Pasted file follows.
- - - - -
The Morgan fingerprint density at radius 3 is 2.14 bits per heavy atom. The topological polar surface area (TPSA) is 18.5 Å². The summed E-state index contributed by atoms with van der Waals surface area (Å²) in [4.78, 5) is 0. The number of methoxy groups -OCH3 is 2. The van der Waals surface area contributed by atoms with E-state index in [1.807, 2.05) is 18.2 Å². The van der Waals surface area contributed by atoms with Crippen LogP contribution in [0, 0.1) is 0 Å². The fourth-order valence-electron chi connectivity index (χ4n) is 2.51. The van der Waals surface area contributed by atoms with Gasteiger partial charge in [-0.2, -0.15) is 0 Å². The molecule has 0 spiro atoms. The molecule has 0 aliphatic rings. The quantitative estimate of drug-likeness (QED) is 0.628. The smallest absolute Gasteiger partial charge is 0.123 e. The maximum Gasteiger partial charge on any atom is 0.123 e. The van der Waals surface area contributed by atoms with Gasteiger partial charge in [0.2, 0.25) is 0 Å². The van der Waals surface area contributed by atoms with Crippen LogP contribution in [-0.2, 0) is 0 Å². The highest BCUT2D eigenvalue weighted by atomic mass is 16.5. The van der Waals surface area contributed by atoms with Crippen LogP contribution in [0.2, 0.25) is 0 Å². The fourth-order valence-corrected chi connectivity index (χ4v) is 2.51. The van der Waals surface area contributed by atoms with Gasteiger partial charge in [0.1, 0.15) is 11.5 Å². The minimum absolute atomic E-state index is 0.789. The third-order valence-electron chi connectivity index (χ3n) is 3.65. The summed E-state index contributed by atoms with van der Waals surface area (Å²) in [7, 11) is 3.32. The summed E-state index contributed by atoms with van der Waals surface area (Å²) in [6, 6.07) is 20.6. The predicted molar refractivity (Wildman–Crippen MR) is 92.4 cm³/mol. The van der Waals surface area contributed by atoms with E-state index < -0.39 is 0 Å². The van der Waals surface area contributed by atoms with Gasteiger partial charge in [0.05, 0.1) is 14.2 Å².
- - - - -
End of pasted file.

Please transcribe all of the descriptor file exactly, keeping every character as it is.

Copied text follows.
The Morgan fingerprint density at radius 3 is 2.14 bits per heavy atom. The topological polar surface area (TPSA) is 18.5 Å². The summed E-state index contributed by atoms with van der Waals surface area (Å²) in [4.78, 5) is 0. The number of methoxy groups -OCH3 is 2. The van der Waals surface area contributed by atoms with E-state index in [1.807, 2.05) is 18.2 Å². The van der Waals surface area contributed by atoms with Crippen LogP contribution in [0, 0.1) is 0 Å². The fourth-order valence-electron chi connectivity index (χ4n) is 2.51. The van der Waals surface area contributed by atoms with Gasteiger partial charge in [-0.2, -0.15) is 0 Å². The molecule has 0 spiro atoms. The molecule has 0 aliphatic rings. The quantitative estimate of drug-likeness (QED) is 0.628. The smallest absolute Gasteiger partial charge is 0.123 e. The maximum Gasteiger partial charge on any atom is 0.123 e. The van der Waals surface area contributed by atoms with Gasteiger partial charge in [0.2, 0.25) is 0 Å². The van der Waals surface area contributed by atoms with Crippen LogP contribution in [-0.2, 0) is 0 Å². The highest BCUT2D eigenvalue weighted by atomic mass is 16.5. The van der Waals surface area contributed by atoms with Crippen LogP contribution in [0.2, 0.25) is 0 Å². The fourth-order valence-corrected chi connectivity index (χ4v) is 2.51. The van der Waals surface area contributed by atoms with Gasteiger partial charge in [0.1, 0.15) is 11.5 Å². The minimum absolute atomic E-state index is 0.789. The third-order valence-electron chi connectivity index (χ3n) is 3.65. The summed E-state index contributed by atoms with van der Waals surface area (Å²) in [7, 11) is 3.32. The summed E-state index contributed by atoms with van der Waals surface area (Å²) in [6, 6.07) is 20.6. The predicted molar refractivity (Wildman–Crippen MR) is 92.4 cm³/mol. The van der Waals surface area contributed by atoms with E-state index < -0.39 is 0 Å². The van der Waals surface area contributed by atoms with Gasteiger partial charge in [0.05, 0.1) is 14.2 Å².